For once I get time to look around myself. Nothing much. The normal working class pulling their skirts above so they can race through humanity. Those higher on the ladder looking from their windshields and contemplating whether they should commit suicide or persevere the remaining seven years paying loan for a house that was demolished last year. Then men, the rejects of time and money, and civilisation, fighting each other for space to get back to their little holes where their lives are still in arrears and the landlord is heavily owed. Politicians going to meet their sorcerers. The homeless. Thieves scavenging for their next victim. Hawkers. Pickpockets. Smoke. African Romans. African Jews. Fired men. God. Rapists walking with cum in their loins. Sinners. African Africans. Musicians. Robbers. Starving masses. Children of God. Night is finally here with us.

School sang the song too long. Is this the song?

As I stand there counting the remaining three hours and twenty-seven minutes, I look at other owners of that pipe dream. They invested in books, some even excelled, and now they walk with us with the dragging hope that life will be better tomorrow and that they will ride a personal heavy car. But tomorrow is hidden from them, and when it comes, the only heavy personal thing they will ride will be their casket. And even that, they will be assisted. They will be ridden to be buried in a borrowed suit. Or wrapped in a Muslim shroud like a condom. These people can’t be helped. Classroom sang them the wrong song and they danced.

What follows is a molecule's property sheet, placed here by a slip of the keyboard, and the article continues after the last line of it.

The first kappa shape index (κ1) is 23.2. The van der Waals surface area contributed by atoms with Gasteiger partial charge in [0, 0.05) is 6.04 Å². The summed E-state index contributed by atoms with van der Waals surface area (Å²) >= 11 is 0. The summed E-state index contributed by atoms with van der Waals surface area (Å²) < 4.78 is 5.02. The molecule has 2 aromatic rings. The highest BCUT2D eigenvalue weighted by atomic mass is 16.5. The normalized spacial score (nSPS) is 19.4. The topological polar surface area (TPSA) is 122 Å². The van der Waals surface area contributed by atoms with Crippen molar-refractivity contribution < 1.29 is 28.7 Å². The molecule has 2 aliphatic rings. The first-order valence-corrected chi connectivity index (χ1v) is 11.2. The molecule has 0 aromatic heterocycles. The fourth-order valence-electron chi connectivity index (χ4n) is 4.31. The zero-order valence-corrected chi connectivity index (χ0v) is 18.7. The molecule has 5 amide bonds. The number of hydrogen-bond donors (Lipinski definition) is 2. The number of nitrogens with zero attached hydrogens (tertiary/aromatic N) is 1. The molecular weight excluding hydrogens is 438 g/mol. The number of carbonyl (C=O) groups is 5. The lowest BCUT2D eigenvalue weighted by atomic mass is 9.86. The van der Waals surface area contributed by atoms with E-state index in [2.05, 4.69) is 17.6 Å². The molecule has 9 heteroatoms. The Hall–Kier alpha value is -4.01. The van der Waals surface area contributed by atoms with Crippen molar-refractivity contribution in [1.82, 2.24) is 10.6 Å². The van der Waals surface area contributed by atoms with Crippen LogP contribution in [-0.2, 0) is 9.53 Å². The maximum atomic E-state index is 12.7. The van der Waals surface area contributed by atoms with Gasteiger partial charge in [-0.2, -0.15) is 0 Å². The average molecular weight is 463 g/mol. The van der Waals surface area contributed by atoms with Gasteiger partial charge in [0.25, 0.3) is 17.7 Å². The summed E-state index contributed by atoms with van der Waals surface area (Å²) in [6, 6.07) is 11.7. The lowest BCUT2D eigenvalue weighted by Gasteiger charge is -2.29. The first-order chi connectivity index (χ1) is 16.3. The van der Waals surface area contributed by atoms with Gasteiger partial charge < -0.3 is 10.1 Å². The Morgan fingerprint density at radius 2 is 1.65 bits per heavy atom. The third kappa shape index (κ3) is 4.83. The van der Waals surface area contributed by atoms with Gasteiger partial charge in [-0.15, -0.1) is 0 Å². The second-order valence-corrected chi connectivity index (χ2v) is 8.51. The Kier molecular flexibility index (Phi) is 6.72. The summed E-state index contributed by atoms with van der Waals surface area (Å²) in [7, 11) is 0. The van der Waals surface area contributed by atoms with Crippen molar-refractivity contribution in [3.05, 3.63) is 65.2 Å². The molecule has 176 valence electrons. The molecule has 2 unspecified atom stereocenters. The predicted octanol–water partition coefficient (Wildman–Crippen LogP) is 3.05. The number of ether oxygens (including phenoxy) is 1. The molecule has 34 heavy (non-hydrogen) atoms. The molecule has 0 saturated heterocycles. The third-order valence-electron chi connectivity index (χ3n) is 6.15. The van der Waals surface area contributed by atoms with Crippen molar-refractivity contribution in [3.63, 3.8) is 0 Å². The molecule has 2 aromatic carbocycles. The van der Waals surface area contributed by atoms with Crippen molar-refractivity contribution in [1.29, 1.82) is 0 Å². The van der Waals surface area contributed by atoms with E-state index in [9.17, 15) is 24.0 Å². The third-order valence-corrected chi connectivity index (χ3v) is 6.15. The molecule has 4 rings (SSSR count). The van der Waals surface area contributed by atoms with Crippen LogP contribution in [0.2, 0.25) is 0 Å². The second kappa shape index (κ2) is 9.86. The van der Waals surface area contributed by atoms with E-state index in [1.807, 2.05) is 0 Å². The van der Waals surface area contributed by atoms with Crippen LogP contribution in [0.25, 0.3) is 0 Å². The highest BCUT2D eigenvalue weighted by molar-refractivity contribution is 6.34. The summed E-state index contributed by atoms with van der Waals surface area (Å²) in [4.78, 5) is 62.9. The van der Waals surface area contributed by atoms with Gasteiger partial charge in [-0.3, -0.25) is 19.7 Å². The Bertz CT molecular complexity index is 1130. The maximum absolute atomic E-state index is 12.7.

My phone bleeps. It is a longtime friend from the village. A cousin by village standards. He says he is caught up in a fix. Something about him and his girlfriend. I don’t understand why Alfo can be in a fix yet he descends from a well-known lineage. His grandfather used to make calls at a local vernacular radio station and so by default their family name became a household example of rich families. When I grew up I learnt that even women dreamt of marrying in the family. Now he has a problem and he needs money. Money which should be lying somewhere in my house, in huge heaps. Beats me.

I won’t. Send. Not that I have it but even if I was sleeping in cushions of dollars and drinking from bottles of affluence, I still wouldn’t. As a man you have to make the bold choice between whether you need a girlfriend or money, not both.

Alphonce Iretio of the famous Iretio family once stayed with me here. He ran away. Said he could not manage the life in this part. That time fate had just delivered me to Patel and I was doing everything in the house. The girls next door were friendly to us. We used to hide our key above the door frame. We didn’t choose food; it chose us. We laughed evenings. Then my kinsman left me in this burning sun. Now if he went to safety back in the village, exactly which money did he leave behind so I send today? He forgot to tell me where he hid it.

And that tells you that sometimes the village will have the rare breed of lazy bones you’ll never find elsewhere in the country. Those who think we have money. If we have money, someone tell them, it is because we don’t have what they have in the village. Patel knows the real narrative but he keeps quiet. Drinks our blood but will still not help us. If the cow won’t curse him, cows should not be trusted to be God.